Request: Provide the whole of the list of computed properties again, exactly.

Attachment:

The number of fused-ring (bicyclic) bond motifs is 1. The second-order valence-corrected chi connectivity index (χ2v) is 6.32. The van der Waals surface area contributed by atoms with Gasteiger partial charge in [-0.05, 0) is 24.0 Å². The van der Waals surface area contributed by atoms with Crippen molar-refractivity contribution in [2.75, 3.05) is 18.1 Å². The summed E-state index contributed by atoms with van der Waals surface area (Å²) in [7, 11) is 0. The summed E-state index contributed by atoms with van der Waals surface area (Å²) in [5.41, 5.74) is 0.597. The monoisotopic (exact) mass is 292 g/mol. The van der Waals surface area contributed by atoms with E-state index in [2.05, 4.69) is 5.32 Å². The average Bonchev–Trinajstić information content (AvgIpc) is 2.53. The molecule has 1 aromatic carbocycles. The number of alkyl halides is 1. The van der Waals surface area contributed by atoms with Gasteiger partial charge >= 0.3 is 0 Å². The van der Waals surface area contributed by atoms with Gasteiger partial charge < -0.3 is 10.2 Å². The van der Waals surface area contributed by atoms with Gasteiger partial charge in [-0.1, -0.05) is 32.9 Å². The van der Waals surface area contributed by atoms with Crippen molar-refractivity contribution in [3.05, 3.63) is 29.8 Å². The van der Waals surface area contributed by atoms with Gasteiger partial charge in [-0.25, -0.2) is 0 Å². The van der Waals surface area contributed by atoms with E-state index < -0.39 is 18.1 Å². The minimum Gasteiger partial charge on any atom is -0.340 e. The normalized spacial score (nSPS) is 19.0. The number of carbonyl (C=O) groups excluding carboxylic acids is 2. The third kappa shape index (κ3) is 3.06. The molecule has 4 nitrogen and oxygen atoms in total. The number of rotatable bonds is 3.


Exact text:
The number of fused-ring (bicyclic) bond motifs is 1. The second-order valence-corrected chi connectivity index (χ2v) is 6.32. The van der Waals surface area contributed by atoms with Gasteiger partial charge in [-0.05, 0) is 24.0 Å². The van der Waals surface area contributed by atoms with Crippen molar-refractivity contribution in [2.75, 3.05) is 18.1 Å². The summed E-state index contributed by atoms with van der Waals surface area (Å²) in [7, 11) is 0. The summed E-state index contributed by atoms with van der Waals surface area (Å²) in [5.41, 5.74) is 0.597. The monoisotopic (exact) mass is 292 g/mol. The van der Waals surface area contributed by atoms with E-state index in [2.05, 4.69) is 5.32 Å². The average Bonchev–Trinajstić information content (AvgIpc) is 2.53. The molecule has 1 aromatic carbocycles. The number of alkyl halides is 1. The van der Waals surface area contributed by atoms with Gasteiger partial charge >= 0.3 is 0 Å². The van der Waals surface area contributed by atoms with Gasteiger partial charge < -0.3 is 10.2 Å². The van der Waals surface area contributed by atoms with Gasteiger partial charge in [-0.1, -0.05) is 32.9 Å². The van der Waals surface area contributed by atoms with Crippen molar-refractivity contribution in [3.05, 3.63) is 29.8 Å². The van der Waals surface area contributed by atoms with Gasteiger partial charge in [-0.25, -0.2) is 0 Å². The van der Waals surface area contributed by atoms with E-state index < -0.39 is 18.1 Å². The minimum Gasteiger partial charge on any atom is -0.340 e. The normalized spacial score (nSPS) is 19.0. The number of carbonyl (C=O) groups excluding carboxylic acids is 2. The third kappa shape index (κ3) is 3.06. The molecule has 4 nitrogen and oxygen atoms in total. The number of rotatable bonds is 3.